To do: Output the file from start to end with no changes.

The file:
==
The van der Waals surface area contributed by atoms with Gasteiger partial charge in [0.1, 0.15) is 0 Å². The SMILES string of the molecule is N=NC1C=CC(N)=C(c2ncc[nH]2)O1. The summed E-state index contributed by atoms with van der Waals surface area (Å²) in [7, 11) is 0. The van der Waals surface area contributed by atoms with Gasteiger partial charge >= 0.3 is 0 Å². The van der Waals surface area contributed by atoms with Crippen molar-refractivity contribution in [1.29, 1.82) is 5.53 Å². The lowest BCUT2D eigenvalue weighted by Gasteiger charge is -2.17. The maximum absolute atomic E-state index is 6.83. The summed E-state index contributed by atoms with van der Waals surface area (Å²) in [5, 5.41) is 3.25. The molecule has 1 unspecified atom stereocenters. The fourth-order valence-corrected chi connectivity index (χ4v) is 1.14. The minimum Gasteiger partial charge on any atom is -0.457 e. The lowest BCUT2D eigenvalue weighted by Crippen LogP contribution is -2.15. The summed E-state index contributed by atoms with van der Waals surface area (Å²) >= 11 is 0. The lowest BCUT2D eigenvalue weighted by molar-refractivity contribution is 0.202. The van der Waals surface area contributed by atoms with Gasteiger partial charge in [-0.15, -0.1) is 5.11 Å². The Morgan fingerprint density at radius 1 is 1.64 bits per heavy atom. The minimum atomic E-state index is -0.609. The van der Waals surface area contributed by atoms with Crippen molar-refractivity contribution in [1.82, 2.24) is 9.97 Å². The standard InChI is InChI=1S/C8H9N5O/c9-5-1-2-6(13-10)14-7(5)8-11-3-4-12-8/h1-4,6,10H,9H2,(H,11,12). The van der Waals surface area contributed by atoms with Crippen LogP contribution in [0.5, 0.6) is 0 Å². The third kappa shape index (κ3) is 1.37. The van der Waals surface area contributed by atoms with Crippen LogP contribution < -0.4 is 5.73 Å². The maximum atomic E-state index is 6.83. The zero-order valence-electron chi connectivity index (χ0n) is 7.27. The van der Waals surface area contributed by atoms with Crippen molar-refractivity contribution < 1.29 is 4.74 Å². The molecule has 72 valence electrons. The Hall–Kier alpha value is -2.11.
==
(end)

The van der Waals surface area contributed by atoms with Gasteiger partial charge in [0.1, 0.15) is 0 Å². The SMILES string of the molecule is N=NC1C=CC(N)=C(c2ncc[nH]2)O1. The summed E-state index contributed by atoms with van der Waals surface area (Å²) in [7, 11) is 0. The van der Waals surface area contributed by atoms with Gasteiger partial charge >= 0.3 is 0 Å². The van der Waals surface area contributed by atoms with Crippen molar-refractivity contribution in [1.29, 1.82) is 5.53 Å². The lowest BCUT2D eigenvalue weighted by Gasteiger charge is -2.17. The maximum absolute atomic E-state index is 6.83. The summed E-state index contributed by atoms with van der Waals surface area (Å²) in [5, 5.41) is 3.25. The molecule has 1 unspecified atom stereocenters. The fourth-order valence-corrected chi connectivity index (χ4v) is 1.14. The minimum Gasteiger partial charge on any atom is -0.457 e. The lowest BCUT2D eigenvalue weighted by Crippen LogP contribution is -2.15. The summed E-state index contributed by atoms with van der Waals surface area (Å²) >= 11 is 0. The lowest BCUT2D eigenvalue weighted by molar-refractivity contribution is 0.202. The van der Waals surface area contributed by atoms with Gasteiger partial charge in [-0.15, -0.1) is 5.11 Å². The Morgan fingerprint density at radius 1 is 1.64 bits per heavy atom. The minimum atomic E-state index is -0.609. The van der Waals surface area contributed by atoms with Crippen molar-refractivity contribution in [1.82, 2.24) is 9.97 Å². The standard InChI is InChI=1S/C8H9N5O/c9-5-1-2-6(13-10)14-7(5)8-11-3-4-12-8/h1-4,6,10H,9H2,(H,11,12). The van der Waals surface area contributed by atoms with Crippen LogP contribution in [0.5, 0.6) is 0 Å². The third kappa shape index (κ3) is 1.37. The van der Waals surface area contributed by atoms with Crippen LogP contribution < -0.4 is 5.73 Å². The maximum atomic E-state index is 6.83. The zero-order valence-electron chi connectivity index (χ0n) is 7.27. The van der Waals surface area contributed by atoms with Crippen molar-refractivity contribution < 1.29 is 4.74 Å². The molecule has 72 valence electrons. The Hall–Kier alpha value is -2.11.